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Creek fire near Sylmar expected to be fully contained by midnight

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The charred hulk of an old car sits among other ruins after the Creek fire swept through Little Tujunga Canyon near Sylmar earlier this month.
(David McNew/Getty Images)

Fire officials said they expect full containment of the Creek fire, which has scorched more than 15,000 acres east of Sylmar, by the end of the day Saturday.

The blaze has been 98% contained since Thursday, with 37 firefighters still working on suppression repair on Saturday morning, officials with the California Department of Forestry and Fire Protection said. Around 1,700 firefighters were involved at the peak of the battle.

Bonnie Barling, a weather specialist with the National Weather Service in Oxnard, said wind speeds in the San Fernando Valley are expected to remain under 8 mph Saturday and Sunday. Humidity in the region is expected to hover between 10 and 15% in the hills, she said.

The wind-whipped fire, which started Dec. 5, destroyed more than 60 homes and burned 15,619 acres. Three firefighters sustained minor injuries.

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The cause of the fire remains under investigation. Just after the blaze started, witnesses reported seeing a snapped steel power pylon on a high-voltage transmission tower in Little Tujunga Canyon that sent sparks flying.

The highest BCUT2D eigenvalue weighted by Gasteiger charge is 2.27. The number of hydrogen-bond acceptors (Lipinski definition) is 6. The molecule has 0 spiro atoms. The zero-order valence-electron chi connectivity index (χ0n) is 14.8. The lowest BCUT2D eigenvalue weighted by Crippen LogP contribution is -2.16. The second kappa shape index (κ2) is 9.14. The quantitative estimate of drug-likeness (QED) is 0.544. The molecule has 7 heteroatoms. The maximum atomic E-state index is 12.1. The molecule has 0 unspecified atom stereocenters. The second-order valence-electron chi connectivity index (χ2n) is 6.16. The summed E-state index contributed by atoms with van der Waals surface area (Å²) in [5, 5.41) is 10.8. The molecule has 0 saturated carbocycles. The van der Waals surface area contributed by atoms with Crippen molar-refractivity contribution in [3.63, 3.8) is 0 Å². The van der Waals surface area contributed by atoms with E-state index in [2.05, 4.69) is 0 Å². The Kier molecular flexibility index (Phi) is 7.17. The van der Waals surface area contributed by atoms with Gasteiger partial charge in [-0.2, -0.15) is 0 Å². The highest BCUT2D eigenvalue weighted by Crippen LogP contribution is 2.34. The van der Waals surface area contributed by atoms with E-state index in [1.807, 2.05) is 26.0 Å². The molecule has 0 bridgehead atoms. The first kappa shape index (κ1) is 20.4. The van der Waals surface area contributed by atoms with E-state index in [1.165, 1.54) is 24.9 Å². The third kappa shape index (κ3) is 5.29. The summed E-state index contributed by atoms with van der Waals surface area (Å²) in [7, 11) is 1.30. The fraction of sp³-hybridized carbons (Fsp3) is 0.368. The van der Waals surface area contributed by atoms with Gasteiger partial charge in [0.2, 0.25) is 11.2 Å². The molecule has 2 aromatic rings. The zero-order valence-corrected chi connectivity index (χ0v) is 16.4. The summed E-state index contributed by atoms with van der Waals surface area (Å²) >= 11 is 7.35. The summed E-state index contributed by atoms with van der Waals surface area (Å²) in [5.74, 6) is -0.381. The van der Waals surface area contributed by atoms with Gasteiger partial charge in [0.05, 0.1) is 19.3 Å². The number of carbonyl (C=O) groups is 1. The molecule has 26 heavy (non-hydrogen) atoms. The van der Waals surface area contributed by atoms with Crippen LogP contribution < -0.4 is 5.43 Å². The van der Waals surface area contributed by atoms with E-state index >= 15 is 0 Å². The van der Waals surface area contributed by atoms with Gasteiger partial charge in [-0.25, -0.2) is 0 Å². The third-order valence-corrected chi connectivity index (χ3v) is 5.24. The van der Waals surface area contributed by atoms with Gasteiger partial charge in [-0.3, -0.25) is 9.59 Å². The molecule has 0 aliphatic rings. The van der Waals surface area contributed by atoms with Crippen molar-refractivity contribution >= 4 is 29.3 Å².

A spokesman for the Los Angeles Department of Water and Power, which owns the pylon, said that there was no break in the line and that fire investigators had not said any of the utility’s equipment was suspected in the fire.

The blaze killed 29 horses in padlocked stalls at Rancho Padilla in Sylmar. The family said they awoke to flames and were instructed by a fire crew to leave. The Los Angeles County Department of Animal Care and Control is investigating the deaths.

Meanwhile, the Thomas fire, which has burned 273,400 acres across Ventura and Santa Barbara counties, was 65% contained Saturday morning. More than 2,500 firefighters remain on the scene of the blaze, which has destroyed more than 1,000 structures and on Friday became California’s largest wildfire on record.

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andrea.castillo@latimes.com

@andreamcastillo


UPDATES:

3:35 p.m.: This article was updated with new information from the National Weather Service.

This article was originally posted at 1 p.m.


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